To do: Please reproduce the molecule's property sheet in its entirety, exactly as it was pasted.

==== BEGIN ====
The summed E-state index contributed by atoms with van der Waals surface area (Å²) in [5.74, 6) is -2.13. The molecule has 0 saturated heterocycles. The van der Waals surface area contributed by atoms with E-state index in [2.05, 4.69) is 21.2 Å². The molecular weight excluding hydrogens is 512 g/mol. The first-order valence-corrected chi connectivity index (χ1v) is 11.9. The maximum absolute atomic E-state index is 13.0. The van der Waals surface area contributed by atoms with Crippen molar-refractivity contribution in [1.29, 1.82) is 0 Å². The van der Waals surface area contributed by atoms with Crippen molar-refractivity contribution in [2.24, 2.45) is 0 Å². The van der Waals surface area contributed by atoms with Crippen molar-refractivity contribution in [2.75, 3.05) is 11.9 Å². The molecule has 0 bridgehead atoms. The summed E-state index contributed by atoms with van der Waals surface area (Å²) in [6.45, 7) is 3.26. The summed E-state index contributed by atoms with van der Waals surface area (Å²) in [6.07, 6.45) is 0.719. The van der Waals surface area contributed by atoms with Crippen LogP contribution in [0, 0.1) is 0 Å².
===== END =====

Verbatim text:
The summed E-state index contributed by atoms with van der Waals surface area (Å²) in [5.74, 6) is -2.13. The molecule has 0 saturated heterocycles. The van der Waals surface area contributed by atoms with E-state index in [2.05, 4.69) is 21.2 Å². The molecular weight excluding hydrogens is 512 g/mol. The first-order valence-corrected chi connectivity index (χ1v) is 11.9. The maximum absolute atomic E-state index is 13.0. The van der Waals surface area contributed by atoms with Crippen molar-refractivity contribution in [1.29, 1.82) is 0 Å². The van der Waals surface area contributed by atoms with Crippen molar-refractivity contribution in [2.24, 2.45) is 0 Å². The van der Waals surface area contributed by atoms with Crippen molar-refractivity contribution in [2.75, 3.05) is 11.9 Å². The molecule has 0 bridgehead atoms. The summed E-state index contributed by atoms with van der Waals surface area (Å²) in [6.45, 7) is 3.26. The summed E-state index contributed by atoms with van der Waals surface area (Å²) in [6.07, 6.45) is 0.719. The van der Waals surface area contributed by atoms with Crippen LogP contribution in [0, 0.1) is 0 Å².